The story is captivating because of the disaster, but because the show is so focused on the children and their makeshift guardian, we quickly become enamored with them. When I was watching a few of the final episodes, my wife found herself sucked in; as she is not an anime fan, that's a rarity. Even when Tokyo isn't falling apart, it's compelling stuff. We want our new friends to be safe; we want them to find their homes and families secure and intact; we pray that things will not go from bad to worse. And yet, we know that in a realistic show like this, there is going to be great joy and great tragedy.
The one complaint I've heard consistently about Tokyo Magnitude 8.0 is that the pacing flags. I understand the concern, but I disagree. The earthquake happens as the first episode ends. While there are aftershocks and consequences that appear later, the intensity level cannot stay at that bellwether point. 8.0 wisely keeps from ramping up the tension; once we've gotten through episode four, we've seen the worst of the direct calamity (though not the human drama). I needed to catch my breath, honestly. We are so used to stories firing on all cylinders in the final act that a change from that traditional structure might be confusing, even frustrating, to some, but I appreciated it.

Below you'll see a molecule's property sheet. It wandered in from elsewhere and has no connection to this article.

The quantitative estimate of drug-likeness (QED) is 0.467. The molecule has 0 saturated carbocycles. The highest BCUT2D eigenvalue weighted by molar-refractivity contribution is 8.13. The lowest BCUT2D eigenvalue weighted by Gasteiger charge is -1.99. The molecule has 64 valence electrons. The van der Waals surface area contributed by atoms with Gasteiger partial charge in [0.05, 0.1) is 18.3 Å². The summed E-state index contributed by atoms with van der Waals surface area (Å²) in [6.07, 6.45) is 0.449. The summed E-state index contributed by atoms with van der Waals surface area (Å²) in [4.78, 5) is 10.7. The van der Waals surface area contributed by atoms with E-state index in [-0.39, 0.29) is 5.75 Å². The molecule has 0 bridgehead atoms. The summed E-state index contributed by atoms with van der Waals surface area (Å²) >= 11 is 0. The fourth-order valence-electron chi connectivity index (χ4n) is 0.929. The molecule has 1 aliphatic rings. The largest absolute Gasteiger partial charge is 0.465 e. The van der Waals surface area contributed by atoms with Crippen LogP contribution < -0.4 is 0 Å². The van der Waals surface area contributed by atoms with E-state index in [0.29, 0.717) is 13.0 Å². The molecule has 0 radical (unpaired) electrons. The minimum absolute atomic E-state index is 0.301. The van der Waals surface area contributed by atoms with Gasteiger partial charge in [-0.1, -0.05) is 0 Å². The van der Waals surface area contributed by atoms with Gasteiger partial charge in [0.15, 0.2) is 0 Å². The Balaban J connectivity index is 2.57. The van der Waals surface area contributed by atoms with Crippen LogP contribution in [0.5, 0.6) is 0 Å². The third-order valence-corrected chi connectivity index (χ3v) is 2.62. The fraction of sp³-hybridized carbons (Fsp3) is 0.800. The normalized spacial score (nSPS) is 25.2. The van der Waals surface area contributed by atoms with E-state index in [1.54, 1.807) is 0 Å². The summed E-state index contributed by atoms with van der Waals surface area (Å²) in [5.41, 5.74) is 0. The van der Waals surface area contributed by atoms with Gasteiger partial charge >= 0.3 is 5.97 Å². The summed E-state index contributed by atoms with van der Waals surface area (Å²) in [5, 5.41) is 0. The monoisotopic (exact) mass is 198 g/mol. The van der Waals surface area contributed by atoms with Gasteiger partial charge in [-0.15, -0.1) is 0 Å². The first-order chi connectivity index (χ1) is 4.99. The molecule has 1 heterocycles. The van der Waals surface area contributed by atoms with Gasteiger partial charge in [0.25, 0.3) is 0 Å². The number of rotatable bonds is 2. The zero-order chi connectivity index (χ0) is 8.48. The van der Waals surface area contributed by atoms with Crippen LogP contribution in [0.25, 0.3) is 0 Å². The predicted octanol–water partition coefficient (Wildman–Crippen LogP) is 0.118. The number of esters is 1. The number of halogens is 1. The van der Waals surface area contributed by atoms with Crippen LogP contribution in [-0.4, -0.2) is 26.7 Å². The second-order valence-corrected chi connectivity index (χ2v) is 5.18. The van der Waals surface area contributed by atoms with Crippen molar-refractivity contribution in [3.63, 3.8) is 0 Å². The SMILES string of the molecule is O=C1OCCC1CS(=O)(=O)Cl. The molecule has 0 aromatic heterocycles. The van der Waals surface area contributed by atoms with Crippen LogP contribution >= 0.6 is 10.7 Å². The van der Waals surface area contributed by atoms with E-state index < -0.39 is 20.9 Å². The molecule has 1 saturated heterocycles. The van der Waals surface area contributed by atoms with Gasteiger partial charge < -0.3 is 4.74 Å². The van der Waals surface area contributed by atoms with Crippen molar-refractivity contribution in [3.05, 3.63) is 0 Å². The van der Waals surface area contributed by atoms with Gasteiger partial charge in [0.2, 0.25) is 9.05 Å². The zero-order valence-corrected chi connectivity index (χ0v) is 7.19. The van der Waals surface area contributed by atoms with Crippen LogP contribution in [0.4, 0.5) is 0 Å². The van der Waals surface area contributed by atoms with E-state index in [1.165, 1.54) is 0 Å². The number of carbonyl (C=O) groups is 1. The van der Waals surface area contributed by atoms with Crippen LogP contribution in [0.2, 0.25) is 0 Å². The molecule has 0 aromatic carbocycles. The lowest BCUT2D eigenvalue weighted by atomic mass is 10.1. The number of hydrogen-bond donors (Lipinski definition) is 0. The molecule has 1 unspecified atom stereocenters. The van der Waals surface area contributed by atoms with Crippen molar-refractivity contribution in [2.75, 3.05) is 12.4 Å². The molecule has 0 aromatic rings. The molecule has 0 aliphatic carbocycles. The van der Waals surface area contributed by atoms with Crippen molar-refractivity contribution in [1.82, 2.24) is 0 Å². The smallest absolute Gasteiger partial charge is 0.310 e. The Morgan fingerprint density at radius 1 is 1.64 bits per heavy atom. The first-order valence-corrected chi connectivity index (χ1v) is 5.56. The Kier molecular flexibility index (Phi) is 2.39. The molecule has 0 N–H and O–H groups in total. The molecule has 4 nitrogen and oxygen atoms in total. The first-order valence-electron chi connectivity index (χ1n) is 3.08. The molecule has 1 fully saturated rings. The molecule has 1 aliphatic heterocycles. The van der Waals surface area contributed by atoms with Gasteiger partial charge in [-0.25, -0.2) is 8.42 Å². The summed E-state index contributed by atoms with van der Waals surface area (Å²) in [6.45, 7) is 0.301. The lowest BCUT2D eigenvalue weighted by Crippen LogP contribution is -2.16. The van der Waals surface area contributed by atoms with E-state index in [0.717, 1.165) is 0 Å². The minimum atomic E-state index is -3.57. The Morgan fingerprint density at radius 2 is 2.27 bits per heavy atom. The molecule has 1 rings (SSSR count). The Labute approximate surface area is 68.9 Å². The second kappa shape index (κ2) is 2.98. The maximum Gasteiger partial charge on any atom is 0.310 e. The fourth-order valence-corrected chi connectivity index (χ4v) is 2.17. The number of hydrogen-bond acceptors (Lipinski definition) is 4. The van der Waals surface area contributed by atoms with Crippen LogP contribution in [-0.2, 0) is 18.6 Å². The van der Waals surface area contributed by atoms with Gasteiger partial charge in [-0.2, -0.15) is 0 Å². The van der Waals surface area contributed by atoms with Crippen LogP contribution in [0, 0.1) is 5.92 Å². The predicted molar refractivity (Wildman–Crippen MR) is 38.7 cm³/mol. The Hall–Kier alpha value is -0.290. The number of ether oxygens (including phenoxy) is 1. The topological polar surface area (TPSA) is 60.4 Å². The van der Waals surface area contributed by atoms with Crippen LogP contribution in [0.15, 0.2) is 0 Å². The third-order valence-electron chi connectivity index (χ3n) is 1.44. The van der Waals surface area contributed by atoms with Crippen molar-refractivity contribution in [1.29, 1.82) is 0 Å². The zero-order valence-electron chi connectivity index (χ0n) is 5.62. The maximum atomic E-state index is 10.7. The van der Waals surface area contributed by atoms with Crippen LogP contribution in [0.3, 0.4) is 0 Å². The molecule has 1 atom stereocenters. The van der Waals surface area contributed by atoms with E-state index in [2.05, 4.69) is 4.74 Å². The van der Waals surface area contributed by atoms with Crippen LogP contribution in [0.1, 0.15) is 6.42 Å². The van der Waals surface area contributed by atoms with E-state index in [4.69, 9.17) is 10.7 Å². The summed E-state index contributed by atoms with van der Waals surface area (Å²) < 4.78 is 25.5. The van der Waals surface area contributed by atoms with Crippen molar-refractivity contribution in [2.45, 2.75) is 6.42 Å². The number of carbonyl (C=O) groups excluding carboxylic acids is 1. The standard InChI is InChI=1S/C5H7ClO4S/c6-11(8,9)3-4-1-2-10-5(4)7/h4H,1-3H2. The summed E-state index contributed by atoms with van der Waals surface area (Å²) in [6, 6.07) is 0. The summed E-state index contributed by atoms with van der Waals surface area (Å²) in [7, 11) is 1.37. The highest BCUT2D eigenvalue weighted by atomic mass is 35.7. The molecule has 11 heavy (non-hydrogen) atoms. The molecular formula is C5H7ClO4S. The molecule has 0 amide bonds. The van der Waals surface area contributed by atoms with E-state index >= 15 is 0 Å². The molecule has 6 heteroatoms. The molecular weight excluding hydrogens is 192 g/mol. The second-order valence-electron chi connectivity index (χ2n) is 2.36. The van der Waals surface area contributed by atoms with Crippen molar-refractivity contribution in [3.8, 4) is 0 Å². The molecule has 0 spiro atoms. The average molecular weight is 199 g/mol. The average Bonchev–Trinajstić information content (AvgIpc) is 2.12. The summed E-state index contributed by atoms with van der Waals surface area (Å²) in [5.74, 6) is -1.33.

In fact, the one thing that makes my grade slip from perfect to near-perfect is the show's reliance on crumbling structures to add dramatic tension in the later half of the show. It seems that no building falls apart three miles away; no, every collapse must happen within feet of our protagonists. There's no doubt that a couple days after an earthquake, some edifices that survived the initial event finally give way. But it smacks of artifice for our small band to deal with the same thing happening multiple times. I admit that I'm at a loss to say what they should have done instead. In retrospect, the tragedy of the 2011 Tohoku earthquake has shown just what a threat tsunami pose in an earthquake, and that could have made the latter half of 8.0 stronger, but one can't fault the filmmakers for not predicting the future. It's a small thing that shouldn't affect a decision to see the show.
From earlier viewers, I heard that I should expect Tokyo Magnitude 8.0 to be excellent. It was. What I didn't expect was what a harrowing emotional experience it turned out to be. While younger viewers might find it more fascinating than scary, I'm not sure I've seen any anime I would consider to be more truly horrific. My stomach has been in knots remembering it as I wrote this review. Does that mean you should skip it? Absolutely not. It's a worthy exploration of the human condition in circumstances beyond our control. It made me hold my loved ones a little bit closer. It made me think about life's bigger issues beyond the day-to-day. Very few anime can do that. If you're up for it, Tokyo Magnitude 8.0 might shake up your world for the better.
Tokyo Magnitude 8.0 -- realistic death and destruction, mature themes, not recommended for children -- A